Prostate Cancer Survivors






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Re: Re: Laparoscopic rp / Da Vinci

Had mine done at the University of Chicago Hospital the 4th of this month by a surgeon with over 800 da Vinci procedures. During my original consultation I asked him about the time length of the operation and he said he can do them between 90 minutes and two hours. My operation lasted 4 hours and everything went fine but since this is a reaching hospital I just assumed that I was the "subject" of the lesson being taught that day.
Also during the initial consult I I asked him if he would be the only surgeon working on me and he said," Well, you know this is a teaching institution and there will be more than one surgeon in the operating room, but I will do all of the delicate work, like cancer control, nerve preservation and the fine suturing of the urethra to the bladder." So, thinking back on that statement, I am quite sure that some new surgeons took their turns "practicing" on me, hence the extra 2 hours.
The outcome according to the pathologist's report was great, the surgical margins were clean, the cancer was capsule-contained and the lymph nodes were negative for cancer cells.
If your surgeon has done quite a few (hundreds) regular lap procedures I think he would know what doing but if you are not comfortable you should ask him more questions. He may be working together with another surgeon who has a lot of experience with the da Vinci.

Re: Re: Re: Laparoscopic rp / Da Vinci

I've decided to have the traditional surgery. After reading thousands of testimonials, and doing hours of research there is one thing for sure when choosing ANY method:THE SKILL OF THE SURGEON IS THE MOST IMPORTANT FACTOR. You only get ONE shot at this. Ask your urologist if maybe you have time time to do just a little more research. Big hospital, experienced surgeon. Good luck. Dave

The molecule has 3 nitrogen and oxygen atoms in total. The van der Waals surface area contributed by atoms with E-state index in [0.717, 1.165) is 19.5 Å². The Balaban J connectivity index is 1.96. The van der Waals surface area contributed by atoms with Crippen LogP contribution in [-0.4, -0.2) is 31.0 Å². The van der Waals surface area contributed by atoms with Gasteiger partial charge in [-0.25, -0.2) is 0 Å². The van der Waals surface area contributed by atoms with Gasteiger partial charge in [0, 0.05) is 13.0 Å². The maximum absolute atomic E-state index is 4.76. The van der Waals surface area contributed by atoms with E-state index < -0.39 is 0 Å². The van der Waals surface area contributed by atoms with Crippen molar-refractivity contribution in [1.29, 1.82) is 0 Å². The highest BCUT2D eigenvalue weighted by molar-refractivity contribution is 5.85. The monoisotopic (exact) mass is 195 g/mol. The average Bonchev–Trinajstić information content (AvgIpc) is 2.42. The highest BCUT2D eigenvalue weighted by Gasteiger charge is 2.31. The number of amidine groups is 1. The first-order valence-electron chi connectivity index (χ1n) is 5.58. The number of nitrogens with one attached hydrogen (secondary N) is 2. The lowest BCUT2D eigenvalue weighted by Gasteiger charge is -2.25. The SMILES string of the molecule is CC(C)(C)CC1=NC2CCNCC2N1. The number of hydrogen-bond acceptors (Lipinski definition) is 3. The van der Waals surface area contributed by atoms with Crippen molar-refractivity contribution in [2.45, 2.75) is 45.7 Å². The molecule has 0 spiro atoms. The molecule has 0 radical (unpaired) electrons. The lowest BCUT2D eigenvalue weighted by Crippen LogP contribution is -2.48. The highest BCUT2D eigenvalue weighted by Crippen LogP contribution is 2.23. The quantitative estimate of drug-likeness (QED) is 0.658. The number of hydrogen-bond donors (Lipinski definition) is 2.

Re: Re: Laparoscopic rp / Da Vinci

Jim, you say:

“The doc I had do mine had done over 1500 when he did mine. but because he did that many does that make him the best ? Some people do things numerous times and only get so good at it.”

And that’s a very good point. That’s why the advice from old hands in the prostate cancer business is that when choosing a surgeon or radiologist or anyone who is going to treat you, that you not only look at the number of procedures they have done, bit what the outcome was. Good doctors will be only too happy to share this data with you – if they don’t have it, or won’t share it, it is better to look for someone who will.